Thoughts From The Publisher’s Desk – July 22, 2016

Thoughts From The Publisher’s Desk – July 22, 2016

The latest in a series of increases to the minimum wage in Maryland took effect this month. The current hourly minimum wage rate is $8.75 (from $8.25 most recently and formerly $7.25). Next summer the wage will jump to $9.25 and then hit $10.10 in July 2018.

When the minimum wage was at $7.25 an hour, the annual salary based on a 40-hour workweek came to $15,080. With the current rate of $8.75, that increases to $18,200. When the wage jumps to $10.10 in two years, the annual salary for a minimum wage earner who clocks 40 hours a week will increase to $21,008.

Whether this is a good thing depends on your political beliefs, but one thing it does not do is help businesses. In fact, for a small business employing 10 employees at the minimum wage earning level, payroll costs will jump from $182,000 presently to $210,080 in two years. That 15-percent increase is not sustainable, but the majority of the legislators in Annapolis are not thinking about this sort of thing, unfortunately.

Last week’s story about Narcan Nasal Spray, or Naloxone, reveals an interesting trend that must frustrate law enforcement. Narcan is an antidote for opiate overdoses. When a person overdoes, a spray of Narcan up the nose blocks the opioids from depressing a person’s respiratory system. It’s been called a miracle drug because it prevents death.

As is the case often with the most desperate among us, addicts have found a way to take advantage of this antidote. For one, they keep it in their house when possible as a sort of “free pass” in case they overdo it with their heroin. Secondly, there have been several examples when Narcan has actually prevented arrests on possession and distribution. In one specific case, an individual overdosed but a friend was there to administer Narcan, which brought him back. Since first responders had been alerted, they flushed all their drugs down the toilet before they arrived, meaning there was no recourse for police by the time they got to the domicile.

In last week’s story, Nate Passwaters, a sergeant with the Worcester County Sheriff’s Office who is on the front lines of this drug epidemic, acknowledged there is a sense of relief and aggravation when he learns of a drug overdose being prevented and the user not seeking treatment as a result of the huge scare.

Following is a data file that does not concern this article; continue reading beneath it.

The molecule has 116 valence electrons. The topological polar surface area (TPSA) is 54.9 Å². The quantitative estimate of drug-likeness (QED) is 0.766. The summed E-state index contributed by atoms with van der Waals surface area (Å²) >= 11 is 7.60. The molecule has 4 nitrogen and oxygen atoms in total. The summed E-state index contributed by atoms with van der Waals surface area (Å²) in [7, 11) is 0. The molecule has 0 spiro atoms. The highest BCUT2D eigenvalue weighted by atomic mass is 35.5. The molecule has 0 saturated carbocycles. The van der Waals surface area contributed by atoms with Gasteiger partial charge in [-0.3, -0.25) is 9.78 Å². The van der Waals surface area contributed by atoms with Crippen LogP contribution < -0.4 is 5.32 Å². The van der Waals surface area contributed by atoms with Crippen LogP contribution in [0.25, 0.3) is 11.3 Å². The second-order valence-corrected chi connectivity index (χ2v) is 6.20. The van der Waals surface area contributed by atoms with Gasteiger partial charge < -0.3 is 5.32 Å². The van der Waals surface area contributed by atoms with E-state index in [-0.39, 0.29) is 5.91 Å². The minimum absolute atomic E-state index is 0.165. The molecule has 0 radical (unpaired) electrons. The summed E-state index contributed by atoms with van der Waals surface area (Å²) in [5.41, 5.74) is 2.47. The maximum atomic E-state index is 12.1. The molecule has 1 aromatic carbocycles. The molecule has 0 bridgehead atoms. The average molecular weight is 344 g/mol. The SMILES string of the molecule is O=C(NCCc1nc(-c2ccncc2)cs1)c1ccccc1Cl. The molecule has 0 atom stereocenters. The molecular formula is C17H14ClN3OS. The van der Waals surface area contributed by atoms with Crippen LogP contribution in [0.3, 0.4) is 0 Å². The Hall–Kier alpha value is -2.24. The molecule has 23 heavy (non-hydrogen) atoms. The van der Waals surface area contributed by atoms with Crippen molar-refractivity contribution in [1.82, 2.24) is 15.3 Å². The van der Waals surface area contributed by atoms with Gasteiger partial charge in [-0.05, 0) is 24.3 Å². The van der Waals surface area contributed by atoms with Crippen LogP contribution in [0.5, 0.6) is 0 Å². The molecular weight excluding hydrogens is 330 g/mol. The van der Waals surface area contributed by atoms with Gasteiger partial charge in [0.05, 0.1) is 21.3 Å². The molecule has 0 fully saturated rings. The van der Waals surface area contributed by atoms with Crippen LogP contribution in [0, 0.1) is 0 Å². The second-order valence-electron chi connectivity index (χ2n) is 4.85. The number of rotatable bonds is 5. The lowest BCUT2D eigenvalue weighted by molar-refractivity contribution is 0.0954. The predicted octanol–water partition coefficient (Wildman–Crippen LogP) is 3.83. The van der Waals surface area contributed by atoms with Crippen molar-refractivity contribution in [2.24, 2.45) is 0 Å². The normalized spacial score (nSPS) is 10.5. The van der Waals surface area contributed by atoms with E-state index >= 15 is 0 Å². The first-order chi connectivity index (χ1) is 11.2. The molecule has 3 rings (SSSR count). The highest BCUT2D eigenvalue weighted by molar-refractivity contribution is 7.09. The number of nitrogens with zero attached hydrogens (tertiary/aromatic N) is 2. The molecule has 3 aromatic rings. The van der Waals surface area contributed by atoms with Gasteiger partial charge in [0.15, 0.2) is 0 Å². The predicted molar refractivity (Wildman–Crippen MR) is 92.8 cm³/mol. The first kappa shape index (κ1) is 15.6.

“Heroin users are keeping Narcan in the house while they use heroin or opiates as an added safety measure,” Passwaters said. “Bottom line is we don’t want people to overdose and die, so, while it is troubling that some people are pushing the envelope knowing that Narcan is there, we are glad that it’s there.”

If it saves lives, it’s a good thing, but it also makes law enforcement’s job that much more difficult in many cases.

As far as I’m concerned, Trimpers Rides is the oldest family-owned amusement park in the world. It’s a definite that it holds that title in the U.S. and little gray area when it comes to the world’s bragging rights due to questions surrounding how the Blackgang Chine Park began in England.

It’s tough to imagine Ocean City without Trimpers Rides, but that appeared a possibility in 2008 when a tax issue led to concerns the increased property assessment could result in owners finding a new, more profitable use for their property. Fortunately, that issue was resolved and the amusement park lives on.

Congratulations to the Trimper family on this designation being confirmed. It’s a noteworthy achievement to be certain.

About The Author: Steven Green

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The writer has been with The Dispatch in various capacities since 1995, including serving as editor and publisher since 2004. His previous titles were managing editor, staff writer, sports editor, sales account manager and copy editor. Growing up in Salisbury before moving to Berlin, Green graduated from Worcester Preparatory School in 1993 and graduated from Loyola University Baltimore in 1997 with degrees in Communications (journalism concentration) and Political Science.